Let me add three proposals on the basis of Nicolas’ findings.

First, competition in the market should not be (systematically) preferred to competition for the market (or, dare I say it, incremental innovation should not automatically be favoured over disruptive innovation). We often hear about this distinction, and whilst often considered a buzzword, this formula also has practical implications which are often ignored. For example, in 2007, the General Court (GC) confirmed the European Commission’s (“EC”) decision requiring Microsoft to provide information to its competitors to ensure protocol interoperability. The EC decision and GC judgment certainly fostered competition within the existing technology paradigm, and even more so, within Microsoft’s ecosystem. If Microsoft’s rivals had not been able to access this information, some would have disappeared – which would have been detrimental to “rivalry”. But others would have competed with the Microsoft ecosystem (from the outside) by creating a new one. Given that the economic literature indicates that both sustaining and disruptive innovations are essential, it is interesting that a Court would almost always prefer one innovation over another. Let us consider that before imposing similar remedies, such as “data portability”.

The second lesson relates to the interaction between tipped and untipped markets, specifically when these markets compete with each other. We know from the work of Clayton Christensen that disruptive innovations engender new markets. It follows that little relevance should be given to analysing barriers to entry existing markets. There is, however, one exception to this where access to an existing technology is essential in introducing a new disruptive one. In such a scenario, the dominant undertaking can prevent disruption, for example, by way of predatory innovation. In short, power in the tipped market could sometimes be used to eliminate competition coming from an untipped market. One may want to analyse, on a case-by-case basis, whether dominant firms hold such a capability. The tipped and untipped market distinction should not lead to a novel form of artificial market partitioning.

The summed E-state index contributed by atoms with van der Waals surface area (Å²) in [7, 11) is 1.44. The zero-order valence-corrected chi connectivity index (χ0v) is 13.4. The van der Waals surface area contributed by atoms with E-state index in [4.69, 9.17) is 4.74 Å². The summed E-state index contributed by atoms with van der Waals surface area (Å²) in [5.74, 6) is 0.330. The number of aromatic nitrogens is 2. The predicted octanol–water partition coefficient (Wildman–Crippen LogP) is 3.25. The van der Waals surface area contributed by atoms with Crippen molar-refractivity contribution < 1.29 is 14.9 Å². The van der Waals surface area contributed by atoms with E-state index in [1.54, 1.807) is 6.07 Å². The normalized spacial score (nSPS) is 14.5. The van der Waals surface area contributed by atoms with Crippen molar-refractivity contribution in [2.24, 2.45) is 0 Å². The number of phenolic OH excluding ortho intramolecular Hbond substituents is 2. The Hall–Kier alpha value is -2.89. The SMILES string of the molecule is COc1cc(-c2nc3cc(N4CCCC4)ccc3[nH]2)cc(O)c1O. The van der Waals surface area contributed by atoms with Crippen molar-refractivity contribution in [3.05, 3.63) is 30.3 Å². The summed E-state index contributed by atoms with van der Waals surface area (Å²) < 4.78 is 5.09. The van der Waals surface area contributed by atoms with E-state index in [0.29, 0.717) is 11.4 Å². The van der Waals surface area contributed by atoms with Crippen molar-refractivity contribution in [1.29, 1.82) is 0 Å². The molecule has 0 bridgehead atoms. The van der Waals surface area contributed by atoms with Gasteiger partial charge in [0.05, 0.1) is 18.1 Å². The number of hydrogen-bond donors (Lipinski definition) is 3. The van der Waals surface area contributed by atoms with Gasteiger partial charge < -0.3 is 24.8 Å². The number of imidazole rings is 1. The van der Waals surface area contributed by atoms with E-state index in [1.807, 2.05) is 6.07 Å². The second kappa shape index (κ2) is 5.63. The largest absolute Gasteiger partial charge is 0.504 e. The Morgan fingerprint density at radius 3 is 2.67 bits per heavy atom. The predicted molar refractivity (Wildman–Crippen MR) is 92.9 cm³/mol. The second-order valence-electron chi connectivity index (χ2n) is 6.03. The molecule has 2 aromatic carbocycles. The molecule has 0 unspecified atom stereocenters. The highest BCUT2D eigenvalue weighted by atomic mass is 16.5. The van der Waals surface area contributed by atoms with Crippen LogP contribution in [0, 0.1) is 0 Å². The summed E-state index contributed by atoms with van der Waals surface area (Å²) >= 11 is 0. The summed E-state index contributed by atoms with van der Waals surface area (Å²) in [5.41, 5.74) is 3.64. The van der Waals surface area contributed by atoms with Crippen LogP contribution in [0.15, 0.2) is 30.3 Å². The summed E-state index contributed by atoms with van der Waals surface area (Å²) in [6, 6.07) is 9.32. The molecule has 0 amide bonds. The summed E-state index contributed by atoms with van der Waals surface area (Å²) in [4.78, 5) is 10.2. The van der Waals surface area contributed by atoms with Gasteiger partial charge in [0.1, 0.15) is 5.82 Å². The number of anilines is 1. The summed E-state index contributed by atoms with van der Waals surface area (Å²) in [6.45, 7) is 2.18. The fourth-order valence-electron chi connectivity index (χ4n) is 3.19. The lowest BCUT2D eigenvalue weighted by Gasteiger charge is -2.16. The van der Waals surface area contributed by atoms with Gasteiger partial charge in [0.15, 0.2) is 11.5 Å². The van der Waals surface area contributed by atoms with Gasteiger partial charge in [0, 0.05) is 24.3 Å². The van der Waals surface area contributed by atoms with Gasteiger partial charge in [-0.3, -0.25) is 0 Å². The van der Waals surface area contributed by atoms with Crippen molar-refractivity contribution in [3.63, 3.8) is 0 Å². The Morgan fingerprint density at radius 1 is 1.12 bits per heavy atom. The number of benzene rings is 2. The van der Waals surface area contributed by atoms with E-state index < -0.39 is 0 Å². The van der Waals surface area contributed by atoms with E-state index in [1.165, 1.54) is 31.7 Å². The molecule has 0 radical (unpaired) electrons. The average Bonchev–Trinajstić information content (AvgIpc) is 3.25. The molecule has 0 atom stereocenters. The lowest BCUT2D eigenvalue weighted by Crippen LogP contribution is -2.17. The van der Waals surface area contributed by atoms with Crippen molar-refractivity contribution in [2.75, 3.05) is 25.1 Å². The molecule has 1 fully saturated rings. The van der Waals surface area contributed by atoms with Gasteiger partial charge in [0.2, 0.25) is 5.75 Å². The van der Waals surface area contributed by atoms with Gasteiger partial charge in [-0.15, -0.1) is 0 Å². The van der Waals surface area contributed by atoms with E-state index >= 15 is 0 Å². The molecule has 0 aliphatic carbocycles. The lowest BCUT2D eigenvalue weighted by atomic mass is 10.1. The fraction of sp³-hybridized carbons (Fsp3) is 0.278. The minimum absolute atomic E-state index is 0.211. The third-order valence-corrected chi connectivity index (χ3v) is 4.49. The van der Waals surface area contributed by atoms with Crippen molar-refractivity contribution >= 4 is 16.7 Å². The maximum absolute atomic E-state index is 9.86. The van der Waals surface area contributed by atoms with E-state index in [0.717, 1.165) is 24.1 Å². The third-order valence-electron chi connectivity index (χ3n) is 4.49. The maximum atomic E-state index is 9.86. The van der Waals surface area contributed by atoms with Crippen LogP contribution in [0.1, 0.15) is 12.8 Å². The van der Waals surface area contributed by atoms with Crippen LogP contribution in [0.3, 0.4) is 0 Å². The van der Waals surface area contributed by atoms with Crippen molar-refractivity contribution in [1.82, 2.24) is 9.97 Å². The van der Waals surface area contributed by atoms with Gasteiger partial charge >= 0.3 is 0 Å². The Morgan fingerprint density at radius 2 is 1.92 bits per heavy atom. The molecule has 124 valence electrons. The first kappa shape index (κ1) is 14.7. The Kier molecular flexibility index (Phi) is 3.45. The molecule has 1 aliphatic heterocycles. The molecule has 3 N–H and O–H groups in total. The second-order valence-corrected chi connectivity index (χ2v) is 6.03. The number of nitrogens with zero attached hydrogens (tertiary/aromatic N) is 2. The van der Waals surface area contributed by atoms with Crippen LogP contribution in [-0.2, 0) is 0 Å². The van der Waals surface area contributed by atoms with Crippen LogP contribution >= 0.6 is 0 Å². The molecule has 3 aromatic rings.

The third lesson concerns competition policy. Nicolas recommends that competition agencies intervene in tipped markets because dominant firms may cause lasting damage. But, on top of antitrust enforcement, I would like to point out the need for antitrust agencies to consider fixing market failures by encouraging market responses. Let me take blockchain as an example. In many ways, blockchain is superior to GDPR in terms of privacy protection. Blockchain apps can also supplant centralized products and services thanks to what I have called “token effects.” As I recently defended in an article co-authored with Vitalik Buterin, agencies must provide comfort zones to these technologies. By doing so, agencies will ensure dynamism rather than protect a market structure decided in LaTeX.

Overall, my reading of Nicolas’ book suggests that the role of competition agencies should be to promote bottom-up innovation. It should not be to design markets on the basis of “ideal” static rivalry models which are decided using software relying on assumptions and variables encapsulating a limited vision of complex economic orders. Competition agencies and courts should embrace Darwin’s findings about evolutionary processes, selection pressure, and biological dynamism

To close this short piece, I want to thank Nicolas for introducing a fundamental framework to the (expanding) world of antitrust. It is a rare thing to read a work in the field of digital antitrust where intuition (vision?!) is converted into a scientific inquiry guided by hypotheses, testable propositions and empirical facts. I suspect that every reader will appreciate the wealth of groundbreaking ideas that appear in his book.

Written by Pablo Ibanez Colomo

22 October 2020 at 8:31 am